That sucks because they don’t fucking get it! You’re super-nice! You’re just trying to make sparkly magic happen! I know that Lord, do I know it. But you still have to face the feelings that are compelling you to overshare, and those feelings lie at the heart of why nobody trusts it: When you overshare, you’re not just relaxing and letting your soul fly free. You’re trying to force things. You’re trying to get closer to the people around you too quickly. You’re trying to make sense of some challenge you’re facing among new friends YOU don’t quite trust yet. You’re trying to rally people to your side. You’re trying to see who’s really your friend and who isn’t. You’re trying to get a permanent, comforting answer to the question, “Is it him or is it me? Is he nuts and I’m good? Help me out here!” You’re trying to solidify your place in the world.

What’s fucked up is that you can be totally secure in the world and be pretty damn secure with yourself and you still (impulsively, maybe while drunk) take a wild ride down this Oversharing Chute and then find that there aren’t any more “No, I Really Am Sane, Really!” Ladders, so you can’t climb back to solid ground with the people who heard you overshare. Maybe you still associate the extreme drunken trust fall of college life with solid, intimate friendships, and so you find yourself compulsively trying to access that flavor of intimacy too quickly with new friends via reckless oversharing. And maybe you drink too much without noticing that no one else has a drink in their hands at midnight like you do. And you want everyone to know everything, all the time, because that’s how you’ve always operated and it’s always worked pretty well, even if a few of your long-term friends kind of think of you as an emotional wrecking ball.

I am right there with you. But there comes a time in your life when you have to soberly review how your behavior and choices are functioning in a brand new context. Does my old formula for success still work? Or does it make me seem like a boozy, dangerous secret-spewing clown show? I think if you look closely at your habit of oversharing, you’ll realize that it doesn’t make you more secure and safe in the world. It doesn’t bring steady, trustworthy friends to your side. It erodes other people’s trust in you instead.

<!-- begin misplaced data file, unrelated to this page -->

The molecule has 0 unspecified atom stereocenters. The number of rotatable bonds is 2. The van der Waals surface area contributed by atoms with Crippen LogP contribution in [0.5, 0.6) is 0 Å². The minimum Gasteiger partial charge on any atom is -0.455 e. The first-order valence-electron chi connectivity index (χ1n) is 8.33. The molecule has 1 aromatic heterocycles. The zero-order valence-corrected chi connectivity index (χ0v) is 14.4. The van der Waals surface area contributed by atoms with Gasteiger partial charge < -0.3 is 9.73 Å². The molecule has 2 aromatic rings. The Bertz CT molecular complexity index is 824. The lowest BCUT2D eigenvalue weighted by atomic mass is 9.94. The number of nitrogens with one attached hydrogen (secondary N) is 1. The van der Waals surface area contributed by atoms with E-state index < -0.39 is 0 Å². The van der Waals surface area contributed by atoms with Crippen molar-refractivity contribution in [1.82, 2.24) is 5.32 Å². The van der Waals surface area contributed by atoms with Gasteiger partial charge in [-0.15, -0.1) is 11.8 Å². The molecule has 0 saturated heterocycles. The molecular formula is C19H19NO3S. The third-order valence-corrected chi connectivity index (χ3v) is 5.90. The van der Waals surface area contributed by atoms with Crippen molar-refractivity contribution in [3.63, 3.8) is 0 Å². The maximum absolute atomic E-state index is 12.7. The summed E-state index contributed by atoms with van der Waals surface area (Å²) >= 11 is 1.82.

I’m harping on the oversharing part of this because it’s the linchpin to a lot of other things for you. You have to stop drinking to excess among brand-new friends. You have to stop trying to please other people and learn to protect and please yourself sometimes instead. You have to stop thinking in black and white terms: “I will be insanely buff and enormously creative and brilliant and everyone will fall in love with me and let me direct their movies and all of it, everything, me me me!” And you have to think about all of the colors in between: Working hard at things that take time, and really trying to savor the work itself, regardless of whether it leads to winning some Hollywood lottery or not. Getting to know people slowly, without seven vodka-tonics cued up, and instead of trying to please and impress them, deciding for yourself who is worth your time and who isn’t, who has an open heart and who is just trying to seem cooler and smarter than they really are most of the time. Some people maneuver through their whole lives in pursuit of status above everything else, and lots of those people live in Los Angeles. They’re not any more malevolent than you are; they’re just controlled by forces they don’t entirely understand, forces that make them fucking bored (and boring!) and miserable, but they never know why.

Telling yourself a story about how your life is a crazy roller-coaster and you’re just a nutty oversharer and there’s nothing you can do about it is another way of being controlled by forces you don’t understand, forces that are making you sad and exacerbate your insecurities.

It’s time to face the fact that not everyone wants the same things you do from conversations and social engagements. God, this was tough for me to figure out! It took so fucking long. I always figured that since I was being very open and straightforward about everything I’d been through, it wasn’t a big deal to analyze other people’s challenges. After all, I told them all my stuff. Why couldn’t everyone throw all of their baggage and issues on the table and sort through it together, you know, for kicks?